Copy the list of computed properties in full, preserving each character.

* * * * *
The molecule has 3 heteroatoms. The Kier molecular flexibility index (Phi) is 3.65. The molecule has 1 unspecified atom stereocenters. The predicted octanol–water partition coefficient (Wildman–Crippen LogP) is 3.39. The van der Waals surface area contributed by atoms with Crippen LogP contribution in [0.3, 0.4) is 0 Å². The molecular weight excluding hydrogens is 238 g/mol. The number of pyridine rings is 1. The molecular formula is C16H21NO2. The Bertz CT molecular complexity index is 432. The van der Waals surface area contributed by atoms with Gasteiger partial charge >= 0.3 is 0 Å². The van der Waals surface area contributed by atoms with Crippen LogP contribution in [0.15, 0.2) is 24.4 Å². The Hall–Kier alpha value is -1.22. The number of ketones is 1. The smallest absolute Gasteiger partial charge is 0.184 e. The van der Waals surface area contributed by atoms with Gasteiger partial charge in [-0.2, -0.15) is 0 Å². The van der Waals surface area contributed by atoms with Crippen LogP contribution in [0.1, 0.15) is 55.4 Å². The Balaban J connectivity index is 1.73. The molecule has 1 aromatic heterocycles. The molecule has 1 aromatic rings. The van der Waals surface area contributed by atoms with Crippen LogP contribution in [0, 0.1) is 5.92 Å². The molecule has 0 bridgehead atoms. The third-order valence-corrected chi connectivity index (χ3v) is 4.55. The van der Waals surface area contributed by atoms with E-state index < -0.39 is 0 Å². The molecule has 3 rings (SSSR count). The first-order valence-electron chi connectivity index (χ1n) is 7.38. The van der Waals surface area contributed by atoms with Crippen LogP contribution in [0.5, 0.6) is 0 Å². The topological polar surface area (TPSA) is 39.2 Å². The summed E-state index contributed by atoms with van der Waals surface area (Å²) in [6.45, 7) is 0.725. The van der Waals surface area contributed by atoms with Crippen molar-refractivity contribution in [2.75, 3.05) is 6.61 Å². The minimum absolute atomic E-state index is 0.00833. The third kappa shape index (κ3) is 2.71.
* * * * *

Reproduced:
The molecule has 3 heteroatoms. The Kier molecular flexibility index (Phi) is 3.65. The molecule has 1 unspecified atom stereocenters. The predicted octanol–water partition coefficient (Wildman–Crippen LogP) is 3.39. The van der Waals surface area contributed by atoms with Crippen LogP contribution in [0.3, 0.4) is 0 Å². The molecular weight excluding hydrogens is 238 g/mol. The number of pyridine rings is 1. The molecular formula is C16H21NO2. The Bertz CT molecular complexity index is 432. The van der Waals surface area contributed by atoms with Gasteiger partial charge >= 0.3 is 0 Å². The van der Waals surface area contributed by atoms with Crippen LogP contribution in [0.15, 0.2) is 24.4 Å². The Hall–Kier alpha value is -1.22. The number of ketones is 1. The smallest absolute Gasteiger partial charge is 0.184 e. The van der Waals surface area contributed by atoms with Gasteiger partial charge in [-0.2, -0.15) is 0 Å². The van der Waals surface area contributed by atoms with Crippen LogP contribution in [0.1, 0.15) is 55.4 Å². The Balaban J connectivity index is 1.73. The molecule has 1 aromatic heterocycles. The molecule has 1 aromatic rings. The van der Waals surface area contributed by atoms with Crippen LogP contribution in [0, 0.1) is 5.92 Å². The molecule has 0 bridgehead atoms. The third-order valence-corrected chi connectivity index (χ3v) is 4.55. The van der Waals surface area contributed by atoms with E-state index < -0.39 is 0 Å². The molecule has 3 rings (SSSR count). The first-order valence-electron chi connectivity index (χ1n) is 7.38. The van der Waals surface area contributed by atoms with Crippen LogP contribution in [0.5, 0.6) is 0 Å². The topological polar surface area (TPSA) is 39.2 Å². The summed E-state index contributed by atoms with van der Waals surface area (Å²) in [6.45, 7) is 0.725. The van der Waals surface area contributed by atoms with Crippen molar-refractivity contribution in [2.75, 3.05) is 6.61 Å². The minimum absolute atomic E-state index is 0.00833. The third kappa shape index (κ3) is 2.71.